Return to: U of M Home
Dr. Robert P. Hebbel is driven to discover how the biology of sickle disease works
by M.J. Pehl
It's the age-old question: what does the doctor do when the doctor gets sick? Dr. Robert P. Hebbel has been under the weather for a few weeks and it doesn't sit well with a fellow who's very busy and very driven. His answer? "Stay home and suffer just like everyone else," he says with a smile.
Back in his office high in the Phillips-Wangensteen Building, a large and colorful stuffed parrot hangs above the desk of one of the world's foremost scientists in the study of sickle cell disease. Dr. Hebbel holds the George Clark Professorship in the Department of Medicine and also is the Department's Vice-Chairman for Research. Not bad for a guy who began his academic career as a political science major.
Born and raised in the Twin Cities, Hebbel did his undergraduate work at Oberlin College in Ohio. Along the way, he switched from political science to biology. "I don't even know why!" he laughs. In the mid-seventies, he attended the University of Minnesota Medical School, and considered becoming a pediatrician and going into private practice. A summer job changed his mind. "As a medical student, we got paid research jobs," Hebbel says, "And I absolutely fell in love with it."
Since then, almost every research project he's been involved with has been related to sickle cell disease. Sickle cell disease is an inherited blood disorder that affects red blood cells. Red blood cells are normally round, but in sickle cell disease, they become a crescent shape which makes it difficult for them to pass through blood cells. Among other things, this can cause anemia, jaundice and gallstones. It can also cause lung tissue damage, stroke, and damage to the spleen, kidney and liver.
Hebbel describes sickle cell as "a disease with molecular origin and a disease of great historical interest." And as his work has continued, Dr. Hebbel has become interested in the problems of strokes in children with sickle cell disease and how the blood clotting system participates in the disease process.
Hebbel was attracted to the problem solving approach of internal medicine. ""I love the chase! I love using your wits to design an experiment to solve the problem," he says. "I love the "aha!" moment, finding out how something works in biology." But Hebbel will be the first to admit there was no "grand plan." In fact, his career aspirations as a kid included "cowboy and fireman" alongside "doctor."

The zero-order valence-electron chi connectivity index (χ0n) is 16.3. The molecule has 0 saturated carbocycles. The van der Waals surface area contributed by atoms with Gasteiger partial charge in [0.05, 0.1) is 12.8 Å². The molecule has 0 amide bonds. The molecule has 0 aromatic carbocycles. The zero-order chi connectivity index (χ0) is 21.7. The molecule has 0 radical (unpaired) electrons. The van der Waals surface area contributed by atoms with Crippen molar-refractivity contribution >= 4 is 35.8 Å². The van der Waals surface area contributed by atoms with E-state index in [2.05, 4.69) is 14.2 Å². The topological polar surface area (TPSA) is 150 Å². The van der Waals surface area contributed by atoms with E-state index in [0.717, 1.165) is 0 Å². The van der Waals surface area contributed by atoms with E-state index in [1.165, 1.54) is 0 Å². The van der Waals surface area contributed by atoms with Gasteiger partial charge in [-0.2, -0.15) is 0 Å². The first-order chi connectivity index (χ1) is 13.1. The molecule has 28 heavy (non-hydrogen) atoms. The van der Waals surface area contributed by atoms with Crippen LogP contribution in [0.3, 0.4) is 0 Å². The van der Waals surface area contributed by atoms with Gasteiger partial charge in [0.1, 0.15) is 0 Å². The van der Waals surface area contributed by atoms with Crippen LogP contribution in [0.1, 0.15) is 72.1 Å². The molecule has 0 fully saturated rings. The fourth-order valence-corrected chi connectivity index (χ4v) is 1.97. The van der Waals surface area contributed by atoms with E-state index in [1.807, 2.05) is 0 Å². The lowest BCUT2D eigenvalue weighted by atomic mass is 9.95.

"I followed my nose, and I did what was interesting," Hebbel says. "Fortunately, we were successful along the way." So much so that hematologists from around the world were surveyed in the late 90s about the most important scientific developments in sickle cell disease research in the past 25 years. At the top of the list was Dr. Hebbel's observation of abnormally adhesive sickle red cells, which he'd made in 1980.
Hebbel was named a Regents Professor in 2004. "I knew I'd been nominated, but I was very surprised to get the phone call," he recalls. The stipend that comes with the award didn't alter the focus of his work but it did give him some flexibility, considering that research budgets can be tight.
"I do things that are risky," he says. "It's nice to have funds available to invest in projects for unforeseen things, things one didn't account for in a budget."
President Bruininks says, "Dr. Robert Hebbel has had a key role in the establishment of the University of Minnesota's international reputation in the areas of minority health research, hematology and vascular biology."
Hebbel emphasizes that he's been fortunate to have an environment conducive to research development at the University, and that he's benefited from good advice. "John Eaton, my research mentor, he was instrumental in nurturing my curiosity and my ability to ask a good question and identify a good project to work on, the stuff worth doing," he says. And Hebbel says he continues to be amazed at the talent at the University, and he feels strongly that good role models and mentors are absolutely crucial to the next generation of research scientists. "In the old days," he says, "time was the most valuable commodity we had. Now everything is so high pressure, we are not incubating the next generation of scientists."
"I worry about it a lot," he reflects.
So Hebbel puts his money where his mouth is: he's been very committed to the graduate education and mentorship of minority students. He has founded and served as the director of several programs which provide mentorship opportunities and career guidance, such as the Internal Medicine Residencies Academic Pathway program, and a hematology training grant, which pays students additional stipends. And, he says, "I make sure we always provide a spot for minority medical students or undergraduates."
There is life beyond the lab, though. Although Hebbel grew up in the Twin Cities, one of his "favorite places on earth" is Jackson Hole, Wyoming. "I love the mountains, the whole area," he says with a glint in his eye. Hebbel also loves to write and flatly admits, "But I have no talent for fiction."
"But I love writing non-fiction. I love to write papers and grants, and being involved in the preparation of grants," he says. When asked what people might be surprised to know about him, he laughs and thinks. "I'm a lot more mellow that people think I am," he says at last.
"I've known people who conduct research in a calculated fashion, with a goal in the distance," Hebbel adds. "I've always just done what seems to be interesting to me in the moment."